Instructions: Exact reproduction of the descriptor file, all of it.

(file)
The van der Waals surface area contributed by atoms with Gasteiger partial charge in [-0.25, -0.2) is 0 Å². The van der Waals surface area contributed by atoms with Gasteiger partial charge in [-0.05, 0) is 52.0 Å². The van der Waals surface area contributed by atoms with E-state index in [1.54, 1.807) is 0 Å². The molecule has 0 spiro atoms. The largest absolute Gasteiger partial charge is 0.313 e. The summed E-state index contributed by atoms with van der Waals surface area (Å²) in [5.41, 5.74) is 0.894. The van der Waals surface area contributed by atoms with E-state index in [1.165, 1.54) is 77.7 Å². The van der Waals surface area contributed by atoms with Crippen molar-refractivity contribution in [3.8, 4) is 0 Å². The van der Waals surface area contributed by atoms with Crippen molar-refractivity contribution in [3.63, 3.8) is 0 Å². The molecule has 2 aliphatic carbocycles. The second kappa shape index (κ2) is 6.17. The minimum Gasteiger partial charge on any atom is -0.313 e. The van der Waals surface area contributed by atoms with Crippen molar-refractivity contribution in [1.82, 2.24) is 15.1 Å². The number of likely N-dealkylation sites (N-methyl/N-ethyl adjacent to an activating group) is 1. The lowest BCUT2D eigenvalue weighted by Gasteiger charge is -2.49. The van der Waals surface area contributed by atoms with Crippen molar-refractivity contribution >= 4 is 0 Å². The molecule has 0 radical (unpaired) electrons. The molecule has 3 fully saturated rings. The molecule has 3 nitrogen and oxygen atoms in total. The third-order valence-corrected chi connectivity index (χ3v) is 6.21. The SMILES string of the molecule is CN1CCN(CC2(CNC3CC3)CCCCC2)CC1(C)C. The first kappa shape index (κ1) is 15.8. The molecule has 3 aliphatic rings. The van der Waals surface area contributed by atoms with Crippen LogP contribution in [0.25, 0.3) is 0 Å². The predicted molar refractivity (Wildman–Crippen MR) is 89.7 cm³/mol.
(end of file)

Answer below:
The van der Waals surface area contributed by atoms with Gasteiger partial charge in [-0.25, -0.2) is 0 Å². The van der Waals surface area contributed by atoms with Gasteiger partial charge in [-0.05, 0) is 52.0 Å². The van der Waals surface area contributed by atoms with E-state index in [1.54, 1.807) is 0 Å². The molecule has 0 spiro atoms. The largest absolute Gasteiger partial charge is 0.313 e. The summed E-state index contributed by atoms with van der Waals surface area (Å²) in [5.41, 5.74) is 0.894. The van der Waals surface area contributed by atoms with E-state index in [1.165, 1.54) is 77.7 Å². The van der Waals surface area contributed by atoms with Crippen molar-refractivity contribution in [3.8, 4) is 0 Å². The van der Waals surface area contributed by atoms with Crippen molar-refractivity contribution in [3.63, 3.8) is 0 Å². The molecule has 2 aliphatic carbocycles. The second kappa shape index (κ2) is 6.17. The minimum Gasteiger partial charge on any atom is -0.313 e. The van der Waals surface area contributed by atoms with Crippen molar-refractivity contribution in [1.82, 2.24) is 15.1 Å². The number of likely N-dealkylation sites (N-methyl/N-ethyl adjacent to an activating group) is 1. The lowest BCUT2D eigenvalue weighted by Gasteiger charge is -2.49. The van der Waals surface area contributed by atoms with Crippen molar-refractivity contribution >= 4 is 0 Å². The molecule has 0 radical (unpaired) electrons. The molecule has 3 fully saturated rings. The molecule has 3 nitrogen and oxygen atoms in total. The third-order valence-corrected chi connectivity index (χ3v) is 6.21. The SMILES string of the molecule is CN1CCN(CC2(CNC3CC3)CCCCC2)CC1(C)C. The first kappa shape index (κ1) is 15.8. The molecule has 3 aliphatic rings. The van der Waals surface area contributed by atoms with Crippen LogP contribution in [0.25, 0.3) is 0 Å². The predicted molar refractivity (Wildman–Crippen MR) is 89.7 cm³/mol.